What is my artwork about?
I paint as though I’m cooking or driving. I map out a bunch of directions and make different types of color-coded drawings that plan and predict what the thing might look like, all the while anticipating the final outcome. Sometimes my paintings are maps for drawings, comics and prints. At times, I plan and plan and plan, and then break the rules. My work often looks like pieces of drawings and prints taped together, weaved with paint. I imagine my drawings in series of dimensional spaces. I think about how things in color and black-and-white relate.
When I make things, I love making versions of peripheral drawings that plan out all the juicy details about its structure and materials. I really like to get up in there, measure to death, re-measure and color-code like crazy. I’m a true mapper. I plan what I can out and like to keep moving as if I’m cooking or driving. I love to play with paint, its consistency, transparency, smoothness and tactility. One thing I can’t get enough of about printmaking is the secondary stuff. The linocut block, un-inked with its cut lines and curvy crevices, that make out subtle images and words, backwards. It’s rubbery-ness and unimportant attitude. The way it loves to kiss and kiss paper in a very certain way. It gives and asks for little in return. My favorite has to be the litho stone. I can spend forever prepping a limestone. Three nuanced levels of grinding carborundum with a levigator. The way the grit spreads like watercolor, and washes off like a beach under sunlight coming from the window. That thick leather flag-fan, sometimes replaced with used and cut-up litho plates, with its clunky wooden tennis racket handle. Then filing the edges of the stone, fine-tuning with levels of files, and burnishing to an obsessive polish with a brand new blade, until it starts to sheen.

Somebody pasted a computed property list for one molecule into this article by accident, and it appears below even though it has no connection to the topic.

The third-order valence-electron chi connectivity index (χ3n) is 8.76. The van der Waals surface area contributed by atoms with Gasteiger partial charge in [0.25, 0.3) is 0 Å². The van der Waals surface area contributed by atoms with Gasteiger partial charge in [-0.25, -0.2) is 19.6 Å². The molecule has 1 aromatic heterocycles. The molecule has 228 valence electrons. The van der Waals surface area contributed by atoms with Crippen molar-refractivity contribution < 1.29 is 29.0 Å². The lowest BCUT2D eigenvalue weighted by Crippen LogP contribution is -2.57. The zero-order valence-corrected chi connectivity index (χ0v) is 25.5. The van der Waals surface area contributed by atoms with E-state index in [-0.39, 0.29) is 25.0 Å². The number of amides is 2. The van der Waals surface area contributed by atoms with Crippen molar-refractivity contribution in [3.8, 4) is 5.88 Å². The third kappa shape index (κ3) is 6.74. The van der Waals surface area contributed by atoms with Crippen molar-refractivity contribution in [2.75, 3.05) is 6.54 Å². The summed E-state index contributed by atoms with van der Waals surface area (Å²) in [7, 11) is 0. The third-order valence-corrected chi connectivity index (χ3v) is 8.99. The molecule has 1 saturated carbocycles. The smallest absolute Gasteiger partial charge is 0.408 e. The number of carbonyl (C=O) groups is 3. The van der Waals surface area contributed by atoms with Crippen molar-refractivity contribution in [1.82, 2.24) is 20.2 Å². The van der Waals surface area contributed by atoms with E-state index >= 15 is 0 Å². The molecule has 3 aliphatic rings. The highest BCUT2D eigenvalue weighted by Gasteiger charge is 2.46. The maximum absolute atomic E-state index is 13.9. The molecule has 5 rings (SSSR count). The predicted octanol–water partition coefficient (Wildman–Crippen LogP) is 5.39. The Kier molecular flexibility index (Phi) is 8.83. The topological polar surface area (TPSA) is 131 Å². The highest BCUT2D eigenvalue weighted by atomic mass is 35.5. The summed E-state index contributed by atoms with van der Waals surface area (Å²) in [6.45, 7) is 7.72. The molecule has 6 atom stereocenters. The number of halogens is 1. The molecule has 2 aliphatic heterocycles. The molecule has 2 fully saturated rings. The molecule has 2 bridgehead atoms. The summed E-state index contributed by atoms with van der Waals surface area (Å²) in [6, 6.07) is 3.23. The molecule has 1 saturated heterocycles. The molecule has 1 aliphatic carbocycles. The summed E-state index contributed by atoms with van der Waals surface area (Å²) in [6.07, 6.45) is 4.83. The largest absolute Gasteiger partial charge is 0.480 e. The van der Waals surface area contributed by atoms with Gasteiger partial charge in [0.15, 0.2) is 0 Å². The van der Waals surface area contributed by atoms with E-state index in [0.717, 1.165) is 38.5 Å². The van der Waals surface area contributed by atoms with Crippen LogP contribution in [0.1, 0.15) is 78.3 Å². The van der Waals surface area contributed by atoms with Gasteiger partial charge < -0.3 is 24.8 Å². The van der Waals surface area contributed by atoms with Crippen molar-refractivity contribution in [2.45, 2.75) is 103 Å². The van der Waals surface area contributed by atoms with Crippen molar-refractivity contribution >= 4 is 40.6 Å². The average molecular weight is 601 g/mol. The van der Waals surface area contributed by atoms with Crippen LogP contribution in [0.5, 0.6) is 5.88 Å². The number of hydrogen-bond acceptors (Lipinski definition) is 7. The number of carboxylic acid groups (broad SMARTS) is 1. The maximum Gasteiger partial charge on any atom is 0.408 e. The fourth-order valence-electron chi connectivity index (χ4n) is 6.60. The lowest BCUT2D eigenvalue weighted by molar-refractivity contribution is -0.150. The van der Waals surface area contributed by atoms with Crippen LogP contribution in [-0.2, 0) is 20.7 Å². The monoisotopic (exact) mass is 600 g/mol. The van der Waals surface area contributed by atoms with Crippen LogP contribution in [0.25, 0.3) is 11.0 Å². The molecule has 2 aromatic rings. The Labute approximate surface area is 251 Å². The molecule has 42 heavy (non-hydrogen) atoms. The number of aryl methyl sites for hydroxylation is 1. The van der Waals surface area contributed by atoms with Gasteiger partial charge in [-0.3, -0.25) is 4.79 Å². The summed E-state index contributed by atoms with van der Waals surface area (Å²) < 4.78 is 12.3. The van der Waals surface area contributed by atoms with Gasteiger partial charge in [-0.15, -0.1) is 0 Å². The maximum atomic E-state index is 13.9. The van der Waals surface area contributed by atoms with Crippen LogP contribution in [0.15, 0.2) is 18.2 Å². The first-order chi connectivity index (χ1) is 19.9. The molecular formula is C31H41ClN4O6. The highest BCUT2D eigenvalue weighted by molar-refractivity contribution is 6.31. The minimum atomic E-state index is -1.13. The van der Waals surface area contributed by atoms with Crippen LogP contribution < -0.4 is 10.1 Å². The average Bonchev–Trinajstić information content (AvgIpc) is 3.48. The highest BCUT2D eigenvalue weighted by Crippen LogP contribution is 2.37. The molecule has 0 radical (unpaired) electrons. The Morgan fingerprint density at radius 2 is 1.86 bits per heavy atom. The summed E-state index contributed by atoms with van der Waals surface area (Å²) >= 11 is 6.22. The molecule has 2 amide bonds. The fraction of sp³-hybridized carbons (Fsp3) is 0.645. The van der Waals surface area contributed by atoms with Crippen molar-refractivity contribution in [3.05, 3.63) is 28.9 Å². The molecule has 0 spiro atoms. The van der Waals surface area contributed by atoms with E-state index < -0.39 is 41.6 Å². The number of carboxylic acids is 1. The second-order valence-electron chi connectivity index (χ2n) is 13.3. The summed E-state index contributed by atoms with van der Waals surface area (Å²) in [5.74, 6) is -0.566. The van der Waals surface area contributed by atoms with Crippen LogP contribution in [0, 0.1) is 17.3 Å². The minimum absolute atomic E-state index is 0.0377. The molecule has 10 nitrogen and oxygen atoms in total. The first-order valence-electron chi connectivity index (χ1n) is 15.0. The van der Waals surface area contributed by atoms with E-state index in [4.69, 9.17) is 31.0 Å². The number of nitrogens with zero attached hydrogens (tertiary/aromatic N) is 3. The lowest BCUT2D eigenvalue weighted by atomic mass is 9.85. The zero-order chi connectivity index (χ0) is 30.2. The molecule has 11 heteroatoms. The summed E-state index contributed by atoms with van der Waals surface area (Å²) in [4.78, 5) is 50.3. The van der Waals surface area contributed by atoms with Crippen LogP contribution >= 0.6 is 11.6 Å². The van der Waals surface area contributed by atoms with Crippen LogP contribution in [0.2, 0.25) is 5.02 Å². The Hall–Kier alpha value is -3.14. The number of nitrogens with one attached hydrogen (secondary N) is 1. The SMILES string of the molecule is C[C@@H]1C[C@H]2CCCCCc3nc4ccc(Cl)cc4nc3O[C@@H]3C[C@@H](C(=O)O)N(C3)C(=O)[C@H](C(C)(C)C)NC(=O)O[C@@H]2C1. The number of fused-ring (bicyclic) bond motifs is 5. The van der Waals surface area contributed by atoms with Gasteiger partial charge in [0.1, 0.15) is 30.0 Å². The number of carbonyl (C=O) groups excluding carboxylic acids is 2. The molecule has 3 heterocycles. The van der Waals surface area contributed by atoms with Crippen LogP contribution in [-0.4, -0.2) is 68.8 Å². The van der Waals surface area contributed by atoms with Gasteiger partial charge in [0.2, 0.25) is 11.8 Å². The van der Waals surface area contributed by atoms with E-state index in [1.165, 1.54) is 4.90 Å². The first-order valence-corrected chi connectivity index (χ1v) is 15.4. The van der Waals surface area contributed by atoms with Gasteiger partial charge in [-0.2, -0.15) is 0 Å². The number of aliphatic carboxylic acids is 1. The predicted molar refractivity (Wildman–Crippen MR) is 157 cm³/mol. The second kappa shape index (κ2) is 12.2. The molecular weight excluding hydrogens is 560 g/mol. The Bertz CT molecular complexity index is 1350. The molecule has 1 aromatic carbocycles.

I love to make paint flawless and smooth like plastic, gritty like salt, uneven light a lit cave. I live to apply thin layers of transparencies like sheets of colored acetate that let me make more colors with less. There’s nothing more compelling than a color so vibrant, one thin even layer over white shines brighter than two or three. Sometimes I wonder what color is at all. I see all these new images coming from Mars on the internet, and a majority of them are in black and white. The color images, even when they seem real, beg the question of distance and mechanical filters. At the end of the day, there’s no one there to actually see it. I’ve made drawings or comic strips that I know will be viewed in both color and black-and-white. For instance, the strip I made (06_XOExo_2014_ink_paper.jpg) for the Brooklyn Rail was black-and-white in print and color online. The site-specific installation I recently made (01_XOExo_2015.site_installation.jpg) at the ICA Boston went a step further. I wanted something that did what my strip did, but in dimensional space. What if color is just an illusion? What if the color system on Earth is specific to Earth? There must be so many colors we’ve never seen or known before. I’ve included a few examples of older work from 2005 through 2007,
(19_untitled_2007_site_installation.jpg)(20_Green_Thing_2005_Akir a_Kira_2006_acrylic_wood_fabric_metal.jpg). These works are a few samples of past experiments with comics and the book form, in dimensional space. I see the activation of the wall and floor, or the wall and ceiling as gestures that resonate with open books.
Web“Q&A with Artist Sakura Maku: From Freddy Kreuger to Garfield.” (blog). September 6, 2013.http://blog.sva.edu/2013/09/qa-with-artist-sakura-maku-from-freddy-kreuger-to-garfield/Clough, Robert, “Top Fifteen Comic Books of 2011.” (blog). February 13, 2012.http://highlowcomics.blogspot.com/2012/01/top-fifteen-comic-books-of-2011.htmlPusack, Elizabeth. “Q and A: Sakura Maku.” (blog). September 6, 2012.http://www.tinhouse.com/blog/16946/q-and-a-sakura-maku.htmlAnderson, Maria. “Preview: Goodbye Space Shuttle @ Curbs and Stoops Active Space.” White HotMagazine, July 2011. http://whitehotmagazine.com/articles/shuttle-curbs-stoops-active-space/2337English, Austin. “20 Questions with Sakura Maku.” Domino Books. April 14, 2011.http://dominobooksnews.com/2011/04/14/20-quesitons-with-sakura-maku/Clough, Robert. “Memory and Form: Windy Corner Magazine #3.” (blog). August 27, 2009.http://highlowcomics.blogspot.com/2009/08/memory-and-form-windy-corner-magazine-3.html